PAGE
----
Kingda Ka: World’s Fastest Roller Coaster
When it debuts at Six Flags Great Adventure in Jackson, New Jersey, this April, the Kingda Ka will blast from a standstill to 128 mph in 3.5 seconds, ousting Cedar Point’s Top Thrill Dragster in Sandusky, Ohio, for bragging rights as the world’s fastest thrill ride. Maryland-based coaster maker Intamin developed the $25-million ride with a hydraulic catapult rated at 12,000 horsepower, a technology inspired by a previous generation of steam catapults used to hurtle U.S. Navy jets off the decks of aircraft carriers. The Kingda Ka’s launch catapult produces explosive acceleration by releasing compressed hydraulic fluid and nitrogen gas stored in small tanks at pressures of up to 4,500 pounds per square inch. The system consumes three megawatts of power and can be fired and reloaded every 45 seconds, enabling the coaster to carry 1,400 riders an hour.
After blasting out of the station and reaching maximum speed, the ride tips skyward and ascends to a record height of 456 feet before nosing more than 90 degrees into a 41-story plunge embellished by a 270-degree spiral twist. The Ka then careens up a second 129-foot hill, allowing riders to experience a few seconds of weightlessness before sweeping back to Earth. From beginning to end, the G-force madness lasts 50 seconds.
Thrust SSC: World’s fastest car
Roaring down a mile of desert in 4.7 seconds in 1997, the Thrust became
the first land vehicle to break the sound barrier. The 10-ton car was powered by two 25,000-pound-thrust Rolls-Royce Spey Mk205 jet engines built for a British variant on the F-4 Phantom fighter plane.
Lockheed Martin LOSAT: World’s fastest missile
Fired from a Humvee, the LOSAT (Line-of-Sight Anti-Tank weapon) tops out at more than 5,000 feet a second—twice as fast as most ground- and air-launched missiles. The weapon, which will debut next year, has a five-mile range and is propelled by a solid-rocket motor. It employs no explosives; kinetic energy alone drives a penetrator rod into an enemy tank.
Maglev: World’s fastest train
Since December 29, 2003, Transrapid’s Shanghai Maglev has traveled the 19 miles between the Chinese city’s financial district and its airport in less than eight minutes, hitting a maximum speed of 267 mph. Levitated on a magnetic field, the train floats half an inch above its track and frictionlessly rides a magnetic wave.
World’s Fastest Supercomputer
Every person on Earth would need to perform 100,000 calculations a second in order to equal the power of IBM’s Blue Gene, which posted a new record speed last November. Since 1976, when the original supercomputer, the Cray-1, debuted, supercomputer speed has increased by a factor of 450,000. When fully complete this June, Blue Gene’s projected speed will be almost five
million times that of the Cray-1.
Blue Gene’s power—achieved by 131,072 IBM PowerPC 440 processors—is already twice as great as the previous record set just last May.
X-43A Scramjet: World’s fastest aircraft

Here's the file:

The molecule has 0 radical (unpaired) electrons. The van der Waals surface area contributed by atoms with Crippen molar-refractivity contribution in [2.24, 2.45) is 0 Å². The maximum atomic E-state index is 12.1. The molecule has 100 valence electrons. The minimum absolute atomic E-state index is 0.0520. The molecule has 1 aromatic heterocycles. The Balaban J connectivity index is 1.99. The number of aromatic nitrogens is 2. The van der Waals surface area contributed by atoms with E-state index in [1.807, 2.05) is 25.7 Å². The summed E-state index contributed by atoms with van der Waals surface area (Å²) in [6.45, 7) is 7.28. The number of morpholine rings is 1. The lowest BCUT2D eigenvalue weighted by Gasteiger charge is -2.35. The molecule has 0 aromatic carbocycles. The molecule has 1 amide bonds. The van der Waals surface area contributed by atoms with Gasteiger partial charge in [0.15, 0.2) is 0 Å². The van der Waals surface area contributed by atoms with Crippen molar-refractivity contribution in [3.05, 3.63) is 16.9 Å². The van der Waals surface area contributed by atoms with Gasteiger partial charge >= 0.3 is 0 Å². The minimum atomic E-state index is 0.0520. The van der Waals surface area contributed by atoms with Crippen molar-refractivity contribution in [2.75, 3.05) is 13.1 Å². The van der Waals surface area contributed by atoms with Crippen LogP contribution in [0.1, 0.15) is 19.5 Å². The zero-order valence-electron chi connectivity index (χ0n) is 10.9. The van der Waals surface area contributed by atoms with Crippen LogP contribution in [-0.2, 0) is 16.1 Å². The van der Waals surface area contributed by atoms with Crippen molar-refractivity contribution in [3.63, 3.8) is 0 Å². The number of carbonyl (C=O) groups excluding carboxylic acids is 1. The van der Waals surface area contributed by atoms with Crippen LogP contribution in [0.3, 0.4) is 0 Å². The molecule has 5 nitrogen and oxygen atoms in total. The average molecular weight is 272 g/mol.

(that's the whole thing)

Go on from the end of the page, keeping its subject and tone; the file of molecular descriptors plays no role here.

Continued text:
On November 16, 2004, NASA’s dart-shaped, X-43A scramjet streaked above the Pacific at Mach 9.8, shattering the existing world aviation speed record of Mach 6.8, set last March by another X-43A scramjet flight. Carried aloft under the wings of a B-52B bomber, the X-43A was launched at an altitude of 40,000 feet.
The 12-foot, unmanned research plane was the swan song of NASA’s $230-million, eight-year-long Hyper-X program, which tested the alternative engines that will propel the next generation of space vehicles and, perhaps, civilian airliners. Scramjets—engines that generate combustion from compressed supersonic air and gaseous hydrogen fuel—could power aircraft up to Mach 15, potentially cutting an 18-hour flight from New York to Tokyo down to two hours.
The JASPER: World’s fastest land-based projectile
Last year, researchers studying how America’s nuclear stockpile will age began testing the properties of plutonium with a gas gun capable of firing a 25-gram projectile that flies 36 times as fast as a typical bullet. The 30-meter JASPER, operated by Lawrence Livermore National Laboratory, fires in two stages. A powdered propellant provides the initial propulsion, and then a blast of compressed hydrogen triggers the extreme velocity. Projectiles 28 millimeters in diameter are shot into nickel-size plutonium targets linked with sensors that measure the material’s reaction. The pressure of the impact exceeds 600 gigapascals—six million times the pressure of surface air, and
representative of conditions that would exist in a nuclear detonation.
Mercury: Fastest solar system object
Like the last few rapid spins of a dropped ring before it disappears down the sink drain, Mercury is whipping around an ellipse deep inside the sun’s gravity well. The fastest of all large objects in our solar system, Mercury’s speed is greatest when it is closest to the sun.
Helios Probes: World’s fastest man-made space objects
Launched into narrow elliptical orbits in 1974 and 1976, the Helios 1 and 2 probes move fastest as they skim the sun slightly inside Mercury’s orbit. At their farthest out, they reach nearly to the Earth’s orbit and slow to one fifth of their top speed.
Apollo 10: World’s fastest manned spacecraft
In May, 1969, returning from a dress rehearsal for the first moon landing, Tom Stafford, John Young and Eugene Cernan rode the command module of Apollo 10 as it entered the atmosphere at a steeper angle than any other spaceship before or since. Their top speed of 25,000 mph is the fastest any human has ever traveled.
670,616,628.99 ... mph
Cosmic ray: Fastest known object in the universe
A cosmic ray detected by the Fly’s Eye I detector near Salt Lake City on October 15, 1991, was traveling so fast that if it raced a beam of light across the galaxy, it would lose by only five millimeters. Fifteen similar, but slightly slower, cosmic rays have been detected since, but scientists still don’t know how they are formed.
World’s fastest insect life cycle Bird cherry-oat aphids (Rhopalosiphum pady) take 4.7 days to complete one full generation, from the birth of one insect to the birth of that insect’s offspring. Instead of laying eggs, aphids, like vertebrates, spawn live young, which allows the species to reproduce faster than any other insect. World’s fastest bite Trap-jaw ants (Odontomachus bauri) can open and close their microscopic jaws in 0.33 millisecond, clenching their teeth 1,000 times as fast as the blink of an eye. Tiny muscles within the jaw operate like loaded springs and give the bug a biomechanical advantage in preying on fast-moving insects. The ant’s bite is faster than any other recorded animal movement, including the jellyfish’s infamous 0.5-millisecond stinger release. World’s fastest wingbeat The midge (genus Forcipomyia) beats its wings 1,046 times a second. Hummingbirds, in comparison, flap their wings about 100 times a second.
Additional reporting by Eric Adams, Sarah Goforth and William Jacobs